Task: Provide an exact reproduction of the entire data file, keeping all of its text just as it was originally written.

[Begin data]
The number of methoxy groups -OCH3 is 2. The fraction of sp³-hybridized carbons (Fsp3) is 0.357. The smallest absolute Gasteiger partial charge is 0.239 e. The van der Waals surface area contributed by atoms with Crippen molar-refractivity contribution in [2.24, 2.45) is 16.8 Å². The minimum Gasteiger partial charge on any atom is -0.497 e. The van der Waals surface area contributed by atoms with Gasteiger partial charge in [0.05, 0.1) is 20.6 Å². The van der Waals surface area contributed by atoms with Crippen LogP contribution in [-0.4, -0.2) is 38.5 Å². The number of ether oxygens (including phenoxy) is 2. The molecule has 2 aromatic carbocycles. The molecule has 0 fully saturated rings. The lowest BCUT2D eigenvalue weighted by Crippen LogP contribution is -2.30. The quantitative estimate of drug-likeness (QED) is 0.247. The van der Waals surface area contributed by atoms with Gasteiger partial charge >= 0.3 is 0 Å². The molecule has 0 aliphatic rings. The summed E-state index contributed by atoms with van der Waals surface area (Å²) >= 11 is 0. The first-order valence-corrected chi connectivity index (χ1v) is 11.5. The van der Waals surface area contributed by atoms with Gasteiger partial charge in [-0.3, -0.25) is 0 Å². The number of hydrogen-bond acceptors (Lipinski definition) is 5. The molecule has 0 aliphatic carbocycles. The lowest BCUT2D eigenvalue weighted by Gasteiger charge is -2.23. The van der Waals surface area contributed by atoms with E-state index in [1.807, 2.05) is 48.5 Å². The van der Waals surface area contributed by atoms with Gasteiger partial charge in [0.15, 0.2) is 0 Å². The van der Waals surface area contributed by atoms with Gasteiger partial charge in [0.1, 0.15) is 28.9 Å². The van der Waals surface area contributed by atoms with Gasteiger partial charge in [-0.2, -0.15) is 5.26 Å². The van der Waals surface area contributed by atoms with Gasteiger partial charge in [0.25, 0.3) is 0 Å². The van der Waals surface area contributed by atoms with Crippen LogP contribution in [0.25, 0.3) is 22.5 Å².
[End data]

The number of methoxy groups -OCH3 is 2. The fraction of sp³-hybridized carbons (Fsp3) is 0.357. The smallest absolute Gasteiger partial charge is 0.239 e. The van der Waals surface area contributed by atoms with Crippen molar-refractivity contribution in [2.24, 2.45) is 16.8 Å². The minimum Gasteiger partial charge on any atom is -0.497 e. The van der Waals surface area contributed by atoms with Gasteiger partial charge in [0.05, 0.1) is 20.6 Å². The van der Waals surface area contributed by atoms with Crippen LogP contribution in [-0.4, -0.2) is 38.5 Å². The number of ether oxygens (including phenoxy) is 2. The molecule has 2 aromatic carbocycles. The molecule has 0 fully saturated rings. The lowest BCUT2D eigenvalue weighted by Crippen LogP contribution is -2.30. The quantitative estimate of drug-likeness (QED) is 0.247. The van der Waals surface area contributed by atoms with Gasteiger partial charge >= 0.3 is 0 Å². The molecule has 0 aliphatic rings. The summed E-state index contributed by atoms with van der Waals surface area (Å²) >= 11 is 0. The first-order valence-corrected chi connectivity index (χ1v) is 11.5. The van der Waals surface area contributed by atoms with Gasteiger partial charge in [-0.3, -0.25) is 0 Å². The number of hydrogen-bond acceptors (Lipinski definition) is 5. The molecule has 0 aliphatic carbocycles. The lowest BCUT2D eigenvalue weighted by Gasteiger charge is -2.23. The van der Waals surface area contributed by atoms with E-state index in [1.807, 2.05) is 48.5 Å². The van der Waals surface area contributed by atoms with Gasteiger partial charge in [0.15, 0.2) is 0 Å². The van der Waals surface area contributed by atoms with Gasteiger partial charge in [0.1, 0.15) is 28.9 Å². The van der Waals surface area contributed by atoms with Gasteiger partial charge in [-0.2, -0.15) is 5.26 Å². The van der Waals surface area contributed by atoms with Gasteiger partial charge in [0.25, 0.3) is 0 Å². The van der Waals surface area contributed by atoms with Crippen LogP contribution in [0.25, 0.3) is 22.5 Å².